Updated: Sep 14, 2021
The Oxford English Dictionary, that great repository of words that bills itself as “the definitive record of the English language,” is not lacking in West Kootenay content.
The dictionary, first published between 1884 and 1928, and updated many times since, illustrates each word’s history with a series of quotes, demonstrating its earliest use and evolution. Some of these quotes were taken from West Kootenay publications or refer to events that occurred here. The dictionary also contains at least two words that were actually born in our area.
The online version of the dictionary, launched in 2000, makes all of those thousands of words, etymologies, definitions, and quotes searchable — if you have a subscription, or belong to a library with one.
I plunked some local words and names into the database and found some interesting things.
The OED doesn’t like the word Kootenay, or at least the Canadian spelling.
An entry for Kutenai was first included in the 1976 Supplement to the OED, Vol. II. As a noun, it’s defined as a) An Indian people of the Rocky Mountains; also, a member of this people, and b) Their language. As an adjective it’s “Of or pertaining to this people or their language.”
It also notes “Kootenai” is one of “many other variants.” But the second variant it gives is Kutenay — an obscure spelling I was unfamiliar with, although dictionary.com also includes it, and a Google search produces 11,600 results for it. However, it’s not used in any of the quotes listed in the OED.
(Kütne, incidentally, is my own creation.)
The earliest citation is to an 1801 map in Alexander Mackenzie’s Voyages from Montreal, which spelled it almost unrecognizably as Cattanhowes. Next earliest is David Thompson’s journal of Sept. 9, 1809, spelling it Kootenaes.
The earliest use of Kootenay (the official Canadian spelling) cited is from 1893, but the first known use is actually in the New York Herald of Aug. 17, 1858 in a dispatch about the tribes near Fort Colville: “The Flatheads, Pend d’Oreilles (north and south) and Kootenays of this region number in all 1,700.”
The first use of Kootenai (the official American spelling) offered by the OED is from 1877, but we know it was in use by 1863. Similarly, the first dictionary citation of Kutenai is from 1929, but it was in use as of 1901.
The spelling variants are to some extent academic, because they are all corruptions of Ktunaxa. The OED does provide the etymology as Kútonâqa, “the name in a North American Indian language.”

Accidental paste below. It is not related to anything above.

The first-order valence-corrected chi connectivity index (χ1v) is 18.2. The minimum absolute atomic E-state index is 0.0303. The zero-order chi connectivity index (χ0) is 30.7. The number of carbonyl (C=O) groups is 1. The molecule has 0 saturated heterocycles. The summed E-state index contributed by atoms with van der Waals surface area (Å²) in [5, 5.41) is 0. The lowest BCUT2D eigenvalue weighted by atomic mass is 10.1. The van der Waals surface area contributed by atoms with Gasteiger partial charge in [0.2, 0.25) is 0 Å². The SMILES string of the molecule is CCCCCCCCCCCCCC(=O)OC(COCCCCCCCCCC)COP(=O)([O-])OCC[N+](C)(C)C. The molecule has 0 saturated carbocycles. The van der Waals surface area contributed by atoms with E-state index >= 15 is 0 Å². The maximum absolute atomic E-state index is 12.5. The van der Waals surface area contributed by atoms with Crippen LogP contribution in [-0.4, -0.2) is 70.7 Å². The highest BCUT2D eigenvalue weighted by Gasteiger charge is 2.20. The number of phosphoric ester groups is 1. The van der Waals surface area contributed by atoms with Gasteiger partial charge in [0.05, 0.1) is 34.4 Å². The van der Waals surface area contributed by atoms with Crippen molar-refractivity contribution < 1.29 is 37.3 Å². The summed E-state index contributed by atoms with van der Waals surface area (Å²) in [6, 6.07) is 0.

The OED also prefers an idiosyncratic pronunciation: koot-in-eye, whereas most of us say koot-nee, or perhaps koot-in-ee, and the uninitiated might go with koot-nay or koot-in-ay.
Fourteen additional entries contain quotes that have the word Kootenay in them, including angled, destroyer, ice, knocker, pestilential, reno, silver, smoothly, and tillicum. The sources themselves include the Geographic Journal, R.E. Knowles’ 1911 novel Singer of Kootenay, the Victoria Daily Colonist, Western Living, and a 1937 booklet entitled Kootenay & City of Nelson, BC (which provided examples of silver trout and kokanee).
This word is truly indigenous to our area. It was first included in the Supplement to the OED, Vol. 2 (1976) and is defined as “A landlocked dwarf subspecies, Oncorhynchus nerka kennerlyi, of the sockeye salmon.” The etymology is given as Interior Salish kikinee. The alternate form kickininee is also listed.
The earliest citation is to kick-e-ninnies, in a memoir written by Susan L. Allison in 1875, as quoted in a 1953 Okanagan Historical Society report. The first quote mentioning kokanee is the one above from 1937, but the term, in English, was practically ancient by then.
The earliest reference is actually in the Victoria Daily Times of June 15, 1892: “Contractors David Black and Neil McLean started for the Slocan from the West Arm, up Cocanie Creek …”
The Nelson Miner of June 15, 1895 added: “The jagged ridge visible from Nelson away up the lake to the North-East is Ko-ko-nee, of the meaning of which we are sorry to say, we are ignorant.”
The following year, the Columbia and Kootenay Steam Navigation Co. solidified the current spelling when they named their sleek new sternwheeler the SS Kokanee. The Trail Creek News of March 21, 1896 explained it was “after the range of mountains near Nelson.”
The first references to Kokanee Glacier is from 1897.
The first reference that actually explained what the word meant was a booklet from late 1899 or early 1900 entitled Health and Wealth: Kaslo, BC: “During summer months in many streams emptying into Kootenay Lake, spearing a peculiar red fish of the trout species, called by the Indians ‘Kokanee’ is quite an amusement. Long strings of these are frequently seen.”
The Cascade Record of Dec. 29, 1900 also noted: “The Record staff is indebted to Mr. W. Forrest of Gladstone for a liberal present of Kokanees from the Christina Lake waters.”